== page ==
Press release and images on An urban ‘butterfly experience’ in Sri Lanka from Dilmah
A private sector initiative is setting up urban butterfly gardens in Sri Lanka, creating butterfly sanctuaries.
The creator of the urban butterfly habitats is proposing the replication of his conservation model to support the survival of butterfly populations.
Though there is high endemism, Sri Lanka’s butterflies are threatened by multiple causes including habitat loss, deforestation, climate change and increase in alien species.
Take a lifelong love for conservation, pair it with the right support group, and what do you get? An urban butterfly garden.
A naturalist and author of several books on wildlife, Rajika Gamage’s biggest passion is to contribute to species conservation, both fauna and flora. But butterflies always have set his heart aflutter.
A decade ago, he attempted to set up an urban butterfly garden with the support of a global conservation body. But it bore no fruit. He was surprised, therefore, when the private company behind the globally famous tea brand Dilmah offered support to help him set up an urban butterfly sanctuary, a concept he pioneered in Sri Lanka.
In 2011, together with Dilmah Conservation, Gamage created an urban butterfly park on the site of what was once a garbage dump for a clothing company.
While many conservationists doubted the viability of a butterfly garden in an urban setting, a determined Gamage worked with his team to convert some 660 square meters (7,080 square feet) of stinky marsh into a butterfly sanctuary. With six inches of new soil, the plot was soon landscaped to create the butterfly garden in Moratuwa, in southwestern Sri Lanka.
Here, even on the cloudiest day, more than 15 species of butterflies can be easily observed, with more than 60 species recorded since its opening in 2011.
Sri Lanka is home to 245 species of butterflies, 26 of them found nowhere else on the planet.
The very first studies of the island’s butterflies were published by James Emerson Tennent in Ceylon, Physical, Historical and Topographical in the 1840s. In 2008, well-known butterfly expert Michael van der Poorten discovered a new species known as Catopsilia scylla, the first new butterfly to be described in 60 years.
“Butterflies are facing rapid extinction and need creative conservation methods,” Gamage says. “In Sri Lanka, there are butterfly houses with an indoor setup. We envisaged a conservation model with an open environment — without any form of species in captivity.”
He studied suitable host plants and nectar plants for creating a “walk-through” sanctuary, now extremely popular with children and researchers alike. Next, some 70 host plants and 20 nectar plants native to Sri Lanka were introduced to create the habitat. While some butterfly species have a single host plant, others have a few.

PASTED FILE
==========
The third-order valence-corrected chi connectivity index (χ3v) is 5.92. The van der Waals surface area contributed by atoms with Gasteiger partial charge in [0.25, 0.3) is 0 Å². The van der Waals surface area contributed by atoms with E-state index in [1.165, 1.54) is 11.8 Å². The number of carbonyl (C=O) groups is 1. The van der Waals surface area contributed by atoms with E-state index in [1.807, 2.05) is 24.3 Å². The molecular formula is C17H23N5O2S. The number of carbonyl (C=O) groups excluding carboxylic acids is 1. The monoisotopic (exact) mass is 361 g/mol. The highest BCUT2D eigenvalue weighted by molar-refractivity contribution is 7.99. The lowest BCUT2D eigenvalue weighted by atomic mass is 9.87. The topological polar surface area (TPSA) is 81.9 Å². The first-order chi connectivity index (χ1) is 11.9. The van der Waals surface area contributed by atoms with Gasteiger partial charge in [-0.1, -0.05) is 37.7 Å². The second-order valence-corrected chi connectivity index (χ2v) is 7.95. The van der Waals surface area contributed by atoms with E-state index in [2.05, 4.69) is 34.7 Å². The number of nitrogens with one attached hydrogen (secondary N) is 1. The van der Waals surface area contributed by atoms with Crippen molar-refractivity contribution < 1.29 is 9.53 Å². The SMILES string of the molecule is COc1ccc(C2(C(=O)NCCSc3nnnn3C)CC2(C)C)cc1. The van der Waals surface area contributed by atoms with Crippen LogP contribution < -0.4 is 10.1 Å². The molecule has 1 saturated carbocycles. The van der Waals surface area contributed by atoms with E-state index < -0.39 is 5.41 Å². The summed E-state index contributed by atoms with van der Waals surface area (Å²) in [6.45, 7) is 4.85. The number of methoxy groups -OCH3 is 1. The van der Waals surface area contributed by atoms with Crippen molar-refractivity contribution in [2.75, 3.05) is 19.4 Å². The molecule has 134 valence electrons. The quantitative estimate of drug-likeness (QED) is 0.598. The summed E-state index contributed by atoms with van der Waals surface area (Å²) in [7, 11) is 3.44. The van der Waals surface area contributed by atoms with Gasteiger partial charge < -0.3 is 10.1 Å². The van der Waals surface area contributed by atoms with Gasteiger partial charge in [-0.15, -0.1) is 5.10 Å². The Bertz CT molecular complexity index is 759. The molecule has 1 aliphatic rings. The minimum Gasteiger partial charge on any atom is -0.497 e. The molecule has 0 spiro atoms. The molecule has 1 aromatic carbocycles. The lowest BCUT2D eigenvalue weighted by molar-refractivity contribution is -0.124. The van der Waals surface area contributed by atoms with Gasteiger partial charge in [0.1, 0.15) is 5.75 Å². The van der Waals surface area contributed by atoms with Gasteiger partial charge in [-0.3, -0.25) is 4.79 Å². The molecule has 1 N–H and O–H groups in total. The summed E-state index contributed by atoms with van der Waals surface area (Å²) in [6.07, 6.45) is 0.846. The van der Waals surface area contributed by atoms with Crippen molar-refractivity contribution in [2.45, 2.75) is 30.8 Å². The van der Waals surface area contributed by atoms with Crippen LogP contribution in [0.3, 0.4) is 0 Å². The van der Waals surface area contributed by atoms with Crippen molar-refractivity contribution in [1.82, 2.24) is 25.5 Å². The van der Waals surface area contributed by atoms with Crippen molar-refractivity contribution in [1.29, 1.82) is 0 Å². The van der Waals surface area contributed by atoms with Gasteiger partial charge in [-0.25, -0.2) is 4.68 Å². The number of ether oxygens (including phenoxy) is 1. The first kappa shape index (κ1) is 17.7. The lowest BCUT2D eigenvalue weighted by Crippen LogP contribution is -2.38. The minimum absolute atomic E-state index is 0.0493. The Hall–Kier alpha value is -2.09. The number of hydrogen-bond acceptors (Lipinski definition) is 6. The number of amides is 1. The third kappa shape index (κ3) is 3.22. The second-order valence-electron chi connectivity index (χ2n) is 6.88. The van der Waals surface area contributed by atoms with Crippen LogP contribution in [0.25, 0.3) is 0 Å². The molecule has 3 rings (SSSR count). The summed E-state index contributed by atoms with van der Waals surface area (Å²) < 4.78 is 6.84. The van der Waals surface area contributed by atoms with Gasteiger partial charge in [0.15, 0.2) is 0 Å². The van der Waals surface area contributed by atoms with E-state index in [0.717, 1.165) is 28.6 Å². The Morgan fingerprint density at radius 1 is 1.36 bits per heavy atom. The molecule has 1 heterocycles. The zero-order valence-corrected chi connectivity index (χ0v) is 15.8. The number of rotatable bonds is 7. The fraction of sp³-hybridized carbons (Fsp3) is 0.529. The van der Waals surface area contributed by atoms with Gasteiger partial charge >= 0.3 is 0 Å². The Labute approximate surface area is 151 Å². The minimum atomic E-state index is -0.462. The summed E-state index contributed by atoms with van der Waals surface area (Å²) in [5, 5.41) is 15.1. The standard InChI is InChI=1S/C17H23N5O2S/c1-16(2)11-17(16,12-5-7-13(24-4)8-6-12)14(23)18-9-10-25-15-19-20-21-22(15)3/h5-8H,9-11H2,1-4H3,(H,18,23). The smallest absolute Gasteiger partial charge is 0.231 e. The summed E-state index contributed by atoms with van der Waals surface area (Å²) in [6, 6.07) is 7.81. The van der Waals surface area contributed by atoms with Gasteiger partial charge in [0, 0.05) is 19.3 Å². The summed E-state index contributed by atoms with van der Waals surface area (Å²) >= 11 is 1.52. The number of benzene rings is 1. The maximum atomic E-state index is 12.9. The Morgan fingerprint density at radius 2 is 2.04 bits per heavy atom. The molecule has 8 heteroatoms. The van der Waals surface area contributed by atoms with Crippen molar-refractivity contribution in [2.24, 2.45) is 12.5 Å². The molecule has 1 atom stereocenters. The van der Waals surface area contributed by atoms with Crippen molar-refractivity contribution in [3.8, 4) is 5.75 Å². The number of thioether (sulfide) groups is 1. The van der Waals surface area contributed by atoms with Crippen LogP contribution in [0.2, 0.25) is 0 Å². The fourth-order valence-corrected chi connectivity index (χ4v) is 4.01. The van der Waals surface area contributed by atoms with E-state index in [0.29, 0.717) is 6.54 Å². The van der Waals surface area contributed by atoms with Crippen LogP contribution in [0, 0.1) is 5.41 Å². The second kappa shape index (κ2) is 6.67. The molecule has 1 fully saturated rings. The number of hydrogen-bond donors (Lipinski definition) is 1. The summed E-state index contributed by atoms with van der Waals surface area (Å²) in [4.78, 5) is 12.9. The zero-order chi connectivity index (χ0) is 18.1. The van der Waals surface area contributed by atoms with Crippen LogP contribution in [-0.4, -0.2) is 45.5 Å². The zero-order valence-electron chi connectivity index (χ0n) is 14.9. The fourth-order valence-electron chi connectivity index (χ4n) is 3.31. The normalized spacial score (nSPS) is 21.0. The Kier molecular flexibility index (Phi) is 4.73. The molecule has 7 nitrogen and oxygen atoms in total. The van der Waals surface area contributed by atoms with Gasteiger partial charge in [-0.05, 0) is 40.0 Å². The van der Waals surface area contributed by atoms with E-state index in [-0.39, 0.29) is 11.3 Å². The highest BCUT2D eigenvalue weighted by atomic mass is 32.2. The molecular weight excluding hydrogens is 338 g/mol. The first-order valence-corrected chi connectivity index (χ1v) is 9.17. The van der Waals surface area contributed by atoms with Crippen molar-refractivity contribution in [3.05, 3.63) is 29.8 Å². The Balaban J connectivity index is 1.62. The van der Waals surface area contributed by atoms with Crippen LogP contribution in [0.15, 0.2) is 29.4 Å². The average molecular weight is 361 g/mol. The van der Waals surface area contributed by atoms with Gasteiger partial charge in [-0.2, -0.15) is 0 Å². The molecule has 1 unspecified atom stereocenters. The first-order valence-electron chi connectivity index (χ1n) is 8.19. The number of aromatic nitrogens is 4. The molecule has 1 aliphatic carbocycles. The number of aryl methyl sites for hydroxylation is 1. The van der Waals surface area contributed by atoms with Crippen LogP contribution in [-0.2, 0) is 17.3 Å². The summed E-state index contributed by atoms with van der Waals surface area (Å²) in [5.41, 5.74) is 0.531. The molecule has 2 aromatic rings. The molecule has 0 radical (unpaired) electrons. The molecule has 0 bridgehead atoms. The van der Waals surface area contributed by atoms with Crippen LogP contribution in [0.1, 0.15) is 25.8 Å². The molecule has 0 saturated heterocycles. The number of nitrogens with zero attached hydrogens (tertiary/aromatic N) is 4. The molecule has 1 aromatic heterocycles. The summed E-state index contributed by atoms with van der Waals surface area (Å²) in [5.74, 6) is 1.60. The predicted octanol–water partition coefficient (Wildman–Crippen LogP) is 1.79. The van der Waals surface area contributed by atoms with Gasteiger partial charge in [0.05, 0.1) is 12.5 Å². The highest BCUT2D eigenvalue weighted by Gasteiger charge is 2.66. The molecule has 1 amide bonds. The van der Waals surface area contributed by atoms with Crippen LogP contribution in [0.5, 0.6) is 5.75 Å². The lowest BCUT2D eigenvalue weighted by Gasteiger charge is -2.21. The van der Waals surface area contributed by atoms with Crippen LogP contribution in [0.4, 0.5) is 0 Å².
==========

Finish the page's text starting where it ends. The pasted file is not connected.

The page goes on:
“In choosing species, we eliminated those requiring special conditions for survival, such as forest habitats,” Gamage says. “In the very first month, we recorded five species [of butterflies], and within six months, about 12. Within the first one and a half years, we recorded over 50 species and significant butterfly populations.”
The butterfly presence eventually stabilized, with about 15 species a day, including seasonal migratory species. A few threatened species and more widespread ones, like the common tiger butterfly (Danaus genutia), are regularly sighted here. “It is now a sustainable ecosystem,” says Prasad Tharanga, arboretum coordinator at Dilmah Conservation. “It is important to maintain sufficient sunlight, plant height and the micro habitat for species survival.”
The garden, besides forming a natural habitat for the more common butterflies to reside in, offers a perfect setting for learning about the insects.
Gamage says butterflies are more important as an indicator species than as a pollinator. “Bees are better pollinators while butterflies are more important as an ‘indicative’ species. They are found in rich habitats with high levels of diversity, especially plants,” he says.
Sri Lanka has failed to recognize the importance of these species beyond their ornamental value, says Gamage.
With butterfly populations on the wane, Gamage says the rate of biodiversity loss needs to be addressed. “There is an increase in invasive plants, thus altering our plant diversity. Nectar is more difficult to find while changes in weather patterns are robbing us of marked wet seasons, when butterflies lay eggs.”
The Sri Lanka Rose (Pachliopta jophon) and Sri Lanka Birdwing (Troides darsius) are presently included in the appendices of the Convention on International Trade in Endangered Species of Wild Fauna and Flora (CITES).
The Sri Lanka Birdwing is Sri Lanka’s national butterfly and the largest endemic butterfly, is found in large numbers in the Sinharaja Forest Reserve, while a majority of endemic butterfly species are found in the wet zone forests.
Gamage offers two solutions for butterfly conservation, the first focused on urban environments. “Much of urban landscaping can be done with some uniformity, ensuring the maintenance of biodiversity. Before landscaping begins, ideally, an ecologist should work on it. We need a national approach to ensure minimum ecological balance in maintaining spaces like home gardens, work spaces and even road sides.”
The second solution: maintain butterfly conservation zones in every national park. “Visitors drive through these nature reserves to watch four-legged animals. Butterflies cannot be observed that way. We can create habitats at each national park for a walk-through butterfly experience.”
All butterfly images courtesy Dilmah Conservation/Himesh Dilruwan Jayasinghe
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